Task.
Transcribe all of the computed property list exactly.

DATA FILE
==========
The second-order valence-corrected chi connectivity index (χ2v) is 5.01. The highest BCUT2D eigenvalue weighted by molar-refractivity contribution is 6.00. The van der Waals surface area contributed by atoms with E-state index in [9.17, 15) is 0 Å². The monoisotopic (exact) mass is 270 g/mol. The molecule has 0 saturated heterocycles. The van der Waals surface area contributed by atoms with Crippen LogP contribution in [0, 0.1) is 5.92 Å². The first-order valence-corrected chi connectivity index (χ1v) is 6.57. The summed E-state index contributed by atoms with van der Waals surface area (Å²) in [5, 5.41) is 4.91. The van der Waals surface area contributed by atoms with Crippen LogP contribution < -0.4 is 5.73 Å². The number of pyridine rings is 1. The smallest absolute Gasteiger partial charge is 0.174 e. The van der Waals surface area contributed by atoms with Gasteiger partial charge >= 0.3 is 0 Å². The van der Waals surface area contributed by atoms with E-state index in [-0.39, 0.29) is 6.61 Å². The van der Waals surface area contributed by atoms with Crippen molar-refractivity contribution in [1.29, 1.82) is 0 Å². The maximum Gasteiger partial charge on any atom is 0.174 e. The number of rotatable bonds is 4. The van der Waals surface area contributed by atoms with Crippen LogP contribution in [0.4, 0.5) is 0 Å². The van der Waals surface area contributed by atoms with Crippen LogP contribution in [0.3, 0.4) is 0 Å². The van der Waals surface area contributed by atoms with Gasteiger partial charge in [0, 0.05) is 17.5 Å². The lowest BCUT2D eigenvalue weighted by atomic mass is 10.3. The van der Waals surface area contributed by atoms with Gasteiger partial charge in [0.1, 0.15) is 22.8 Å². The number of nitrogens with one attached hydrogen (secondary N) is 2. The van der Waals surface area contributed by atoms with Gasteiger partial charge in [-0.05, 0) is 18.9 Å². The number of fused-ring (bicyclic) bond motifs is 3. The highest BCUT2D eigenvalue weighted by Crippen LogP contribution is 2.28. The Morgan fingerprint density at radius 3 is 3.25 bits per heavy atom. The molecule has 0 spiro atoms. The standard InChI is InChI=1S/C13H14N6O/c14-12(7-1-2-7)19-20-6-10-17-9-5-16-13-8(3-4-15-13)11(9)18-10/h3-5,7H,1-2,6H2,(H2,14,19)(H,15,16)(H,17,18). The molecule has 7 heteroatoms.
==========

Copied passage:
The second-order valence-corrected chi connectivity index (χ2v) is 5.01. The highest BCUT2D eigenvalue weighted by molar-refractivity contribution is 6.00. The van der Waals surface area contributed by atoms with E-state index in [9.17, 15) is 0 Å². The monoisotopic (exact) mass is 270 g/mol. The molecule has 0 saturated heterocycles. The van der Waals surface area contributed by atoms with Crippen LogP contribution in [0, 0.1) is 5.92 Å². The first-order valence-corrected chi connectivity index (χ1v) is 6.57. The summed E-state index contributed by atoms with van der Waals surface area (Å²) in [5, 5.41) is 4.91. The van der Waals surface area contributed by atoms with Crippen LogP contribution < -0.4 is 5.73 Å². The number of pyridine rings is 1. The smallest absolute Gasteiger partial charge is 0.174 e. The van der Waals surface area contributed by atoms with Gasteiger partial charge >= 0.3 is 0 Å². The van der Waals surface area contributed by atoms with E-state index in [-0.39, 0.29) is 6.61 Å². The van der Waals surface area contributed by atoms with Crippen molar-refractivity contribution in [1.29, 1.82) is 0 Å². The maximum Gasteiger partial charge on any atom is 0.174 e. The number of rotatable bonds is 4. The van der Waals surface area contributed by atoms with Crippen LogP contribution in [0.4, 0.5) is 0 Å². The van der Waals surface area contributed by atoms with Crippen LogP contribution in [0.3, 0.4) is 0 Å². The van der Waals surface area contributed by atoms with Gasteiger partial charge in [0, 0.05) is 17.5 Å². The lowest BCUT2D eigenvalue weighted by atomic mass is 10.3. The van der Waals surface area contributed by atoms with Gasteiger partial charge in [0.1, 0.15) is 22.8 Å². The number of nitrogens with one attached hydrogen (secondary N) is 2. The van der Waals surface area contributed by atoms with Gasteiger partial charge in [-0.05, 0) is 18.9 Å². The number of fused-ring (bicyclic) bond motifs is 3. The highest BCUT2D eigenvalue weighted by Crippen LogP contribution is 2.28. The Morgan fingerprint density at radius 3 is 3.25 bits per heavy atom. The molecule has 0 spiro atoms. The standard InChI is InChI=1S/C13H14N6O/c14-12(7-1-2-7)19-20-6-10-17-9-5-16-13-8(3-4-15-13)11(9)18-10/h3-5,7H,1-2,6H2,(H2,14,19)(H,15,16)(H,17,18). The molecule has 7 heteroatoms.